Programming languages are unnecessarily difficult to work with because they rely on the artificial constraint of using only ASCII characters, a noted programmer argues in the November issue of the flagship publication of the Association of Computing Machinery (ACM).
In the article "Sir, Please Step Away from the ASR-33!," Poul-Henning Kamp makes the case that modern programming languages are still unduly restricted by the constraints set in place by computers developed decades ago, most notably the use of ASCII.
Programming complexity is an ongoing concern of language developers and maintainers. Most recently, Google engineer Rob Pike railed against the complexity of languages such as Java and C++. In response, Pike created a new language, called Go, to simplify programming.
Kamp, however, argues Pike didn't go far enough in simplifying the language, insofar as he based it on the ASCII text.
"Why keep trying to cram an expressive syntax into the straitjacket of the 95 glyphs of ASCII when Unicode has been the new black for most of the past decade?" Kamp asks.
ASCII, short for the American Standard Code for Information Interchange, is a character encoding scheme that maps the English alphabet and a few other basic characters to binary code understood by all computers. Unicode expands this limited pallet to a wide range of other languages.
"Unicode has the entire gamut of Greek letters, mathematical and technical symbols, brackets, brockets, sprockets, and weird and wonderful glyphs," Kamp explained. By using this wider range of characters, he argues, programming languages wouldn't have to resort to developing a convoluted syntax to enable advanced functionality.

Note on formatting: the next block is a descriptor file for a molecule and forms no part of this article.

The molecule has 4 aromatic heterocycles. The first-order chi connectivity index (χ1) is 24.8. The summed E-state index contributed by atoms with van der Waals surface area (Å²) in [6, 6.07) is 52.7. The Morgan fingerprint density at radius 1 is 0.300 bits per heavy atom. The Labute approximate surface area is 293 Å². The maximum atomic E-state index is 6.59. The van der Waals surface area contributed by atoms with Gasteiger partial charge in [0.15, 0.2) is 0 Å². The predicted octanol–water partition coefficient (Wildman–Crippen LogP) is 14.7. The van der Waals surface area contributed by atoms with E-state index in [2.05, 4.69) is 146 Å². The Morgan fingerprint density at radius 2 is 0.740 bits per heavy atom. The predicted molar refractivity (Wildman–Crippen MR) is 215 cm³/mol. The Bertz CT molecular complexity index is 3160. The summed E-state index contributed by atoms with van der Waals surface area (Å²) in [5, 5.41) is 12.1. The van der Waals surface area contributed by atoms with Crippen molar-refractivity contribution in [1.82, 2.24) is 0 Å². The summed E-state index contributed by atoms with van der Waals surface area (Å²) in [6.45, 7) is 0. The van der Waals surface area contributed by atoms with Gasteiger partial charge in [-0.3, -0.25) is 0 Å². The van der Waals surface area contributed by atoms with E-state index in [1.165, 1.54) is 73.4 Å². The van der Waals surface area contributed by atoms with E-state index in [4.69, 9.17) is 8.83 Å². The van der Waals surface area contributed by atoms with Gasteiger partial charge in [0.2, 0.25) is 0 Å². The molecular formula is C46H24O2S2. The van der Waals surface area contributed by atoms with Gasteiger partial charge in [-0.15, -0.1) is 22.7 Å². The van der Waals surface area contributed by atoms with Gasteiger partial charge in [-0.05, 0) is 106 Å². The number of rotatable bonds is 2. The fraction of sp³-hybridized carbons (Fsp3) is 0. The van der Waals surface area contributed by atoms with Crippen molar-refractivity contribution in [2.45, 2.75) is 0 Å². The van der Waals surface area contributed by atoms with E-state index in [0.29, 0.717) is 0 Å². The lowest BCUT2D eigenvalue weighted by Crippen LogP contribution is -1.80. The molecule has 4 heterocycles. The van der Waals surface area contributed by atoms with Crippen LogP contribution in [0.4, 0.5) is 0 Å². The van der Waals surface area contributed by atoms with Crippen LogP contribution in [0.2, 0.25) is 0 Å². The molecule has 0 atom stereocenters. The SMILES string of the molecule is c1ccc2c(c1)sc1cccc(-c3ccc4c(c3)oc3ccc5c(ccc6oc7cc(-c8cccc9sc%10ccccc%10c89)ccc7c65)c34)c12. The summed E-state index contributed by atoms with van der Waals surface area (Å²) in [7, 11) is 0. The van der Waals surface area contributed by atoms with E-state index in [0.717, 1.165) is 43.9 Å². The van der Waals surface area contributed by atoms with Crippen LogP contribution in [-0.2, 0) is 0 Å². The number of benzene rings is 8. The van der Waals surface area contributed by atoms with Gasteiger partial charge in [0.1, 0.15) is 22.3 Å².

Programming languages could take advantage of other aspects of modern computing as well, he said. For instance, color screens could enable languages to make the color of the code itself part of the syntax. That screens are larger in size today could allow programs to be laid out in multiple columns so they can more easily understood, rather than as a single column of code.
"For some reason computer people are so conservative we still find it more uncompromisingly important for our source code to be compatible with a Tele-type ASR-33 terminal and its 1963-vintage ASCII table than it is for us to be able to express our intentions clearly," he wrote.
Kamp, a Danish programmer, is perhaps best known for an implementation of the MD5 password hash algorithm -- a method of producing a token that can be used to verify that a block of data hasn't been tampered with -- as well as for the Vanish Cache, an HTTP accelerator used by Facebook and other content providers. He is also known for coining the widely used phrase "bikeshed colour" to describe technical arguments of little consequence.